Self-forgiveness and the moral perspective of humility: Ian McEwan's Atonement

John Lippitt

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Reflection on Briony Tallis in Ian McEwan’s Atonement can help us understand two key aspects of self-forgiveness. First, she illustrates an unorthodox conception of humility that aids the process of responsible self-forgiveness. Second, she fleshes out a self-forgiveness that includes continued self-reproach. While Briony illustrates elements of the self-absorption about which critics of continued self-reproach (such as Margaret Holmgren) are rightly concerned, she also shows a way of getting beyond this, such that the delicate balance between self-forgiveness and self-condemnation is upheld. Atonement also shows the significance for the task of self-forgiveness of a particular kind of narrative continuity.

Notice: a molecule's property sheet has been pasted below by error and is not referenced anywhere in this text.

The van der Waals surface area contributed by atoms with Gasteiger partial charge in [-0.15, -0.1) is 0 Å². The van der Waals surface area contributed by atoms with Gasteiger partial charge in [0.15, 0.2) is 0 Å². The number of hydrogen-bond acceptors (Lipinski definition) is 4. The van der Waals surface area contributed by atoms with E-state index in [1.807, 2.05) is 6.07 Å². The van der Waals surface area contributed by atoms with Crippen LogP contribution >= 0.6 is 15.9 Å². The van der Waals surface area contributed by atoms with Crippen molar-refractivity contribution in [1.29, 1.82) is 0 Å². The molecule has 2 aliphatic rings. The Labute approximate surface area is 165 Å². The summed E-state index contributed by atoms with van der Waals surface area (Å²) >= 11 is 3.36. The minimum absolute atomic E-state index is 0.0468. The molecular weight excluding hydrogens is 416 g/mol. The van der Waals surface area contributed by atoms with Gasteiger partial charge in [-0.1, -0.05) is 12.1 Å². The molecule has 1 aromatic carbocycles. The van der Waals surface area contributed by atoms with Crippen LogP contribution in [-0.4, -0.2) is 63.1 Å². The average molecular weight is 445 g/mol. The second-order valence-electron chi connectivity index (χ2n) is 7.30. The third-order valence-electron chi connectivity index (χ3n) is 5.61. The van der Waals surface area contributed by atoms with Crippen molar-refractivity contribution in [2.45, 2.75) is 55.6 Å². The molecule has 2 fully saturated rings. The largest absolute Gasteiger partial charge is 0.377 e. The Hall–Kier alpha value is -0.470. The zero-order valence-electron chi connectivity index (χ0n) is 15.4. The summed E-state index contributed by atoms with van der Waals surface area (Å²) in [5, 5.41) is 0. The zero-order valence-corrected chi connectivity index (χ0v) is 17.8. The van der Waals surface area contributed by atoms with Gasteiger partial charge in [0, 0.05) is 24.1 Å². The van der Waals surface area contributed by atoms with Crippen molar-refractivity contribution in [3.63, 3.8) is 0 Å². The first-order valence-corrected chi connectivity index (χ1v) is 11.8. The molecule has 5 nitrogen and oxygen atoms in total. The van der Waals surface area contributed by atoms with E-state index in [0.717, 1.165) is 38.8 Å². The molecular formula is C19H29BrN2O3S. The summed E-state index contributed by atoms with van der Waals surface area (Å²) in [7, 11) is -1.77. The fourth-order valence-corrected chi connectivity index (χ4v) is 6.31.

Original languageEnglish
Pages (from-to)121-138
Number of pages18
JournalPhilosophy and Literature
Issue number1
Publication statusPublished - 1 Apr 2019


  • Self-forgiveness
  • Ian McEwan
  • Atonement
  • Margaret Holmgren
  • Robin S. Dillon
  • Humility


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